Ebola outbreak
A woman walks past garbage near shops on a street in Conakry, where about 20 people were confirmed infected. Reuters

The World Health Organization has called the ongoing Ebola outbreak in West Africa as "one of the most challenging" health workers have ever encountered.

The disease has claimed 111 lives in the region, even as about 178 people are confirmed infected in Guinea and Liberia, according to The Star.

WHO raised concerns over the inefficient medical infrastructure to deal with the epidemic, which is new to western Africa.

"We have not had an Ebola outbreak in this part of Africa before," Keiji Fukuda, assistant director-general at WHO, told AFP.

The most virulent strains of the virus have a fatality rate of 90%, while this outbreak has claimed over two-thirds of the infected patients.

So far, 101 people have died of the disease in Guinea while 10 people succumbed to the lethal virus in Liberia.

About 20 of the cases in Guinea were reported from the capital city of Conakry with a population of over 1.5 million.

There is no known cure or vaccine for the virus but treatment involves supportive care through rehydration, nutrition and pain relief to improve the chances of survival.

The Ebola vector is highly contagious and passes through body fluids of the infected people or animals, which makes it vital to quarantine the patients and to put in place a reliable monitoring mechanism to screen for the remotest signs of the disease.

Other countries in Africa are on guard to spot and quarantine suspected cases without delay.

Senegal shuts border with Guinea

Two suspected cases were reported in Sierra Leone, one of whom died in an isolation ward. Senegal has closed its border with Guinea and has not recorded any Ebola case so far.

"We have everything in place to take measures against Ebola. We have a well-oiled system, which we are perfecting daily," Eva Marie Coll Seck, Senegal's health minister, was quoted as saying by AFP.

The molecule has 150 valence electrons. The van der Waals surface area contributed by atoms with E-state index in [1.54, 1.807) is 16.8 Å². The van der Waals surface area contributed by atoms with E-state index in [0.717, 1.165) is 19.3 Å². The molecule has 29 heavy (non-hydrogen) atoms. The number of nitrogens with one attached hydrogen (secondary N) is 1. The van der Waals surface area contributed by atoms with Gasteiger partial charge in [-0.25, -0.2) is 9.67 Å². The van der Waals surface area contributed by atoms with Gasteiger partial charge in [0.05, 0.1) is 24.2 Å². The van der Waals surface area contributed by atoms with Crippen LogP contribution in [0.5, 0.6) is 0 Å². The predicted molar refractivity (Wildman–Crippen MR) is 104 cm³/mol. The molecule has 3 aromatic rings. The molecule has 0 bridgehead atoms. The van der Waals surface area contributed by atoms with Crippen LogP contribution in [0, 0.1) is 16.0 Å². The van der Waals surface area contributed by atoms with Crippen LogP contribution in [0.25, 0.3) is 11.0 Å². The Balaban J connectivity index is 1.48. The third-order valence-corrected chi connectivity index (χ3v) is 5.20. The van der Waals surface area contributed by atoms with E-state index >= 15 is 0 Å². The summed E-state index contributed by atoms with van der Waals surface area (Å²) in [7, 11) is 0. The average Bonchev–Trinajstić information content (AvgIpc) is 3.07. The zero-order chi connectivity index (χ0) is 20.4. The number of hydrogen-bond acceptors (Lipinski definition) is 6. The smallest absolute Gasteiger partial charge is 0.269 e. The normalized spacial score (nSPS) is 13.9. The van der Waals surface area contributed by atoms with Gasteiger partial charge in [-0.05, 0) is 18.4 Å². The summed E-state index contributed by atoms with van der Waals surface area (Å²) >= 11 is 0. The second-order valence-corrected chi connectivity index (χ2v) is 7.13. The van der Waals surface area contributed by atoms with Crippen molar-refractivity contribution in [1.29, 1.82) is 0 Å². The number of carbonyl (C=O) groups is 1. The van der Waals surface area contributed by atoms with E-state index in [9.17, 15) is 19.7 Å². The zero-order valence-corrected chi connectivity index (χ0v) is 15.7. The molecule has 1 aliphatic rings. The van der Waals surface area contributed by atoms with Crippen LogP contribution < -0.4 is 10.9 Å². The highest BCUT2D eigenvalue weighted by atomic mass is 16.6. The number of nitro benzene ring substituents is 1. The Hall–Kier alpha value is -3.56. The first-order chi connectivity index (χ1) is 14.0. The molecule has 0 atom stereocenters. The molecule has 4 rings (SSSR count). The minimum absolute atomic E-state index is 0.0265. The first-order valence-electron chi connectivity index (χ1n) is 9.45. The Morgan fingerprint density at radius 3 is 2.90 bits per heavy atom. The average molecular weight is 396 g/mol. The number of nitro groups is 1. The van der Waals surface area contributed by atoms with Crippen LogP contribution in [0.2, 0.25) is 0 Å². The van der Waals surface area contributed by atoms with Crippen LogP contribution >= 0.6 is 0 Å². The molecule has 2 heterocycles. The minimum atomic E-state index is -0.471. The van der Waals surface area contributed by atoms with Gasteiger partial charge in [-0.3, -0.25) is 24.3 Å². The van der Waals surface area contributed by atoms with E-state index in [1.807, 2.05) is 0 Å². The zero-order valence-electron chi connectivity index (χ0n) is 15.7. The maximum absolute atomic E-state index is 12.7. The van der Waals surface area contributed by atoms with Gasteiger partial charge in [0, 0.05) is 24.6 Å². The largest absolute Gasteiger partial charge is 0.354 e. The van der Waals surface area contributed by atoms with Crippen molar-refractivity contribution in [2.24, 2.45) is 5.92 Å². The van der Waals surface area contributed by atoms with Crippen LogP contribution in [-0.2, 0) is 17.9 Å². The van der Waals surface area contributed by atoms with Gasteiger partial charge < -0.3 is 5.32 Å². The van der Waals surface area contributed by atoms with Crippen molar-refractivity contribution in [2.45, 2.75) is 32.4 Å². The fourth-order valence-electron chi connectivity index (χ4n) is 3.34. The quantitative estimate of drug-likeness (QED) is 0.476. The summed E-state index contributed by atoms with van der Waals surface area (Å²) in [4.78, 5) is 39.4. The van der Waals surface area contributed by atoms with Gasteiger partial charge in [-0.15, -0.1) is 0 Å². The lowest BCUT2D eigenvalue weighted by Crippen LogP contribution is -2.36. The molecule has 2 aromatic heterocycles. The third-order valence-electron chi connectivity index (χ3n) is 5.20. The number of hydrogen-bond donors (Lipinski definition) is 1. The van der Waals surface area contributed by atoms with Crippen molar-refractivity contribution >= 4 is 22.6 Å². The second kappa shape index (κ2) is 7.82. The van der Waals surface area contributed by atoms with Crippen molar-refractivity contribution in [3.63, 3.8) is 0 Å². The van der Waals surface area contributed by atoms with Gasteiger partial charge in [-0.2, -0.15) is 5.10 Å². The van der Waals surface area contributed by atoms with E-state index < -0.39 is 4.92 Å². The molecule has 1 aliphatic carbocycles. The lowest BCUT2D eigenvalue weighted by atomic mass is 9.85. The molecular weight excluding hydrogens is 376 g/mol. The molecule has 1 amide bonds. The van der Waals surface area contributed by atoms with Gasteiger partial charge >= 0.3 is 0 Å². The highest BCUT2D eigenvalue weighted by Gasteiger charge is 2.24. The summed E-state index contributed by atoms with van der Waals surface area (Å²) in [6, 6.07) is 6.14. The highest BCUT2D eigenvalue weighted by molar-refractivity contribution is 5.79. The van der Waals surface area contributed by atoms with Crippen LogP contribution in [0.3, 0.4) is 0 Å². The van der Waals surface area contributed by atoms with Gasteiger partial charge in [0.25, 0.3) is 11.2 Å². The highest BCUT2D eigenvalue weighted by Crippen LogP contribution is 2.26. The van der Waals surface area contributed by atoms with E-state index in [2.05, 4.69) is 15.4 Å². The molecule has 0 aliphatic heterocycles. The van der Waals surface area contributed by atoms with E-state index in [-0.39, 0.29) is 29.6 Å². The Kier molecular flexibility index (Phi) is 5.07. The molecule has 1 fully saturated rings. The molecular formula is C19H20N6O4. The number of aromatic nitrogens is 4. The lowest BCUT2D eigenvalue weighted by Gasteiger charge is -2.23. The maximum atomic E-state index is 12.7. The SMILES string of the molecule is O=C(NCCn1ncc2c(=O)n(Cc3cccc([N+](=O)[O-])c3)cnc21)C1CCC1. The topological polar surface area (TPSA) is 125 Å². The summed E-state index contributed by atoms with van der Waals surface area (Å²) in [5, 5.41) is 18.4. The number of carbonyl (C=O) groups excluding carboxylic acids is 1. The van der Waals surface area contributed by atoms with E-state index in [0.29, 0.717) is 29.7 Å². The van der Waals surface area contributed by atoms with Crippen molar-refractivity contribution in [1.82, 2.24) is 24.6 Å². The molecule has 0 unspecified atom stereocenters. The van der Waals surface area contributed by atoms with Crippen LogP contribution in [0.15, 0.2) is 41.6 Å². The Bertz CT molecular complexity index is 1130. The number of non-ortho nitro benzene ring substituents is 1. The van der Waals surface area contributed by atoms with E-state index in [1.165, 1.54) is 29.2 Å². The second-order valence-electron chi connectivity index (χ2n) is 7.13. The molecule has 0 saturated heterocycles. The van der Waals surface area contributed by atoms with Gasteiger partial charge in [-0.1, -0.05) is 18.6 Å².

"Obviously there is a risk that other countries might be affected, therefore we absolutely need to remain vigilant," said Stephane Hugonnet, a WHO medical officer.

"Clearly in Guinea Forestiere the outbreak is not over. This is the epicentre of the outbreak, and as long as this is not controlled there, there may be cases being exported from Guinea Forestiere in the rest of the country and likely in other countries."

Mali has confirmed the Ebola virus in seven out of nine suspected patients, but one suspected case in Ghana was ruled negative.

Meanwhile, at least seven infected patients in Guinea were reported to have recovered from the virus.

"When the first patient came out from the treatment centre, I was so happy and the whole team was cheering," Dr Marie-Claire Lamah from Medecins Sans Frontieres in Conakry told the BBC.

MSF spokesperson Sam Taylor expressed his delight at seeing patients hale and hearty again and out of the clutches of the deadly disease.

"... you can hold their hand and see that they are totally fine, it improves everyone's morale and it's great news for the families and the communities these people are going back to," he said.

Uganda witnessed the largest-known Ebola epidemic in 2000, when about 224 people died out of a total of 425 confirmed infected patients.

The disease originated in the Democratic Republic of Congo in 1976, and the last recorded Ebola outbreak prior to Guinea was reported from the same country in 2012 when about 29 people died of the virus.